A cancer diagnosis can be overwhelming. The good news is that advances in cancer treatment have made it possible for millions of cancer patients to lead healthy lives. The risk of dying from cancer in the United States has decreased over the past 28 years, according to annual statistics reported by the American Cancer Society.
Today, there are oral medications used to treat various cancers. These medications may be chemotherapy in pill form or other oral therapies that target cancer cell growth. They’re as effective at destroying cancer cells as the most common method of chemotherapy administered in a clinic or infusion center. Their main difference is that patients can swallow the medication and take it from the comfort of their homes. But keep in mind that these oral medications are powerful and may require special precautions when taken at home.
If you have discussed oral chemotherapy or other oral therapies as a treatment option with your oncologist, there are things you should know to help you prepare for treatment. Here are seven common questions and answers to boost your knowledge and help you make better choices for your health:
Why oral treatment versus intravenous (IV) chemotherapy?
Whether oral medications are right depends on the type of cancer, your physician's advice, and your personal preference. There are some significant advantages if you’re a candidate for oral medication to treat your cancer. Those include more flexibility, less travel time, and not having to miss work due to medical appointments. If you live in a rural area, you may find it beneficial not to drive long distances to get treatment. Oral therapy also eliminates the need for needles, which some may consider uncomfortable.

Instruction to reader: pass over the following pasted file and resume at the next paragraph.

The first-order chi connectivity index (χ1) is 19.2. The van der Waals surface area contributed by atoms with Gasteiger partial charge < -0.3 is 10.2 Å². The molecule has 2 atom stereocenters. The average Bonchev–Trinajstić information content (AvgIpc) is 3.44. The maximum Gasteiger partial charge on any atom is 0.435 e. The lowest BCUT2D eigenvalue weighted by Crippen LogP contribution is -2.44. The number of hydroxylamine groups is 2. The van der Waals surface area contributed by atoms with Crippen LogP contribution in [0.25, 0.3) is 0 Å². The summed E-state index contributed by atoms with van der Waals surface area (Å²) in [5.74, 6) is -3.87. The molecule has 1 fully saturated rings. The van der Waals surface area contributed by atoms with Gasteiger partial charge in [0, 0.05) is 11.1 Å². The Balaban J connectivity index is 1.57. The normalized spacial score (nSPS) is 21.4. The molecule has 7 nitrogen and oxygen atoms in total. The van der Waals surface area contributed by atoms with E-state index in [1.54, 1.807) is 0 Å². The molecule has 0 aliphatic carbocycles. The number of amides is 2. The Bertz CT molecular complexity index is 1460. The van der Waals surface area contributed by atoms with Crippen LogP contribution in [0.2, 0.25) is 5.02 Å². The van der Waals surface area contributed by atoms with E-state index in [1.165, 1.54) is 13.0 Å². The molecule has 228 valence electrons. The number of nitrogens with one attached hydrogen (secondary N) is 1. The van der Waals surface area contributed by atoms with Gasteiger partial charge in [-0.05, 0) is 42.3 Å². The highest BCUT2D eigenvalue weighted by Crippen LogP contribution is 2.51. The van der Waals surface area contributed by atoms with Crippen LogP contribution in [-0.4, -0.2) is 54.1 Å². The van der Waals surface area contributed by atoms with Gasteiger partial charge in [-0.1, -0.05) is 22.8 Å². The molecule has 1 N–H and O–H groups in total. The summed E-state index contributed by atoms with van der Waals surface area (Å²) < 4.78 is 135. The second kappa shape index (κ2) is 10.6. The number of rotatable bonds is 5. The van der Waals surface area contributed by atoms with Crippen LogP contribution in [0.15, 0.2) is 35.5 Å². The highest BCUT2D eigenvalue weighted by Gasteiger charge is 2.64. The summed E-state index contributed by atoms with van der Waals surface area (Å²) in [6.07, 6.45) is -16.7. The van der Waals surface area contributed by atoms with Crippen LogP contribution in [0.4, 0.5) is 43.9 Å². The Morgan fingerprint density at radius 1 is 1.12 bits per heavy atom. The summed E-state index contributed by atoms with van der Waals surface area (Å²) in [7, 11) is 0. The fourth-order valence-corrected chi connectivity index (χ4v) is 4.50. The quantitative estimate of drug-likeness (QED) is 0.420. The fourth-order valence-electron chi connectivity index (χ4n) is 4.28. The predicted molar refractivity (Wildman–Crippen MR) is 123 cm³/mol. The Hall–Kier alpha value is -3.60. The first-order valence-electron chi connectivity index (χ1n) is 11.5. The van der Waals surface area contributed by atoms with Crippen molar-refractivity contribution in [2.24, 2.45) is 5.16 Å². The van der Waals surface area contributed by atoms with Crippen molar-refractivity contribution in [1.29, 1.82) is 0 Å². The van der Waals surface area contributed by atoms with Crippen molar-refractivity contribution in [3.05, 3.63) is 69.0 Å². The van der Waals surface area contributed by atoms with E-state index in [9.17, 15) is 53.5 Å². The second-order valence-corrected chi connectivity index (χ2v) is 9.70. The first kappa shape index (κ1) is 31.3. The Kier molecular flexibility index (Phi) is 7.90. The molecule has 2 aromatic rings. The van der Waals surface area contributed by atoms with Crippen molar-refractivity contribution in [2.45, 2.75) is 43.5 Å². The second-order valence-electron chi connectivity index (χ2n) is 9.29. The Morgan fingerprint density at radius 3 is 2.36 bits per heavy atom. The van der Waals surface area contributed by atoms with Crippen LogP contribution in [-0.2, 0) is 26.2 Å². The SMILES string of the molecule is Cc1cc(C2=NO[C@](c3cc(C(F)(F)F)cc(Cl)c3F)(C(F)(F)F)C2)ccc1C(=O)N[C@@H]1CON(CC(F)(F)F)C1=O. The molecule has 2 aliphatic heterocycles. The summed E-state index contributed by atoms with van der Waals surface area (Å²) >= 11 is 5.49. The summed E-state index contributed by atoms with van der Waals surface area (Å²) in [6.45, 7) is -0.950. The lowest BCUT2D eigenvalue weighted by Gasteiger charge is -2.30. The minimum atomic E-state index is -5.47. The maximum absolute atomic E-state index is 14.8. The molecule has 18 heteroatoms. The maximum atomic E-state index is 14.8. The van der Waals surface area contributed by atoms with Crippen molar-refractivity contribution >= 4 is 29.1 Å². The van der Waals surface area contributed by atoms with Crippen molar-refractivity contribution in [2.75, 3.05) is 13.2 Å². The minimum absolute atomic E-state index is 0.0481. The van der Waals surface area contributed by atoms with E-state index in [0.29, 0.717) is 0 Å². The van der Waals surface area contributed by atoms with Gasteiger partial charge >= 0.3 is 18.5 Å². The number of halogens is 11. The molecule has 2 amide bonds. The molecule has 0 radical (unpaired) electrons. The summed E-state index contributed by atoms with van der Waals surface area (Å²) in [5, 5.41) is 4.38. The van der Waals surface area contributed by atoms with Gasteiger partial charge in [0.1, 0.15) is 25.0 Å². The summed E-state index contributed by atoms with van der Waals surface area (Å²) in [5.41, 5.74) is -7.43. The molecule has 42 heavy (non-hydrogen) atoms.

How do I take the medication?
You should take your medication exactly as prescribed by your doctor. Do not break or crush the pills. You can read all the instructions on the medication bottle to understand if you need to take it with food or on an empty stomach. And if someone else is helping you take your medicine, they shouldn't touch the tablets. Oral anticancer drugs are strong enough to kill cancer cells, which can be hazardous to others if exposed. Instead, have your caregiver empty the pills into the bottle lid or wear disposable gloves. Under no circumstances should pregnant women come in contact with this medication. Wash your hands with soap and water after taking your medication.
Is there a particular way to handle the medication to protect me and others?
Oral therapies to treat cancer aren't your typical over-the-counter or prescription medicine. They're as strong as IV chemotherapy. That means that both pharmacists and caregivers may have to follow special handling instructions. Sometimes, you may receive your medication in the mail from a specialty pharmacy. Drugs can remain in your body for several days after you take them. As a precaution, caregivers should wear disposable gloves if they come in contact with vomit, urine, or stool. Wash soiled bedsheets or clothes separately from other clothing. Be sure to wash your hands after cleaning or touching any item exposed to body fluids.
When should I use or take the medication?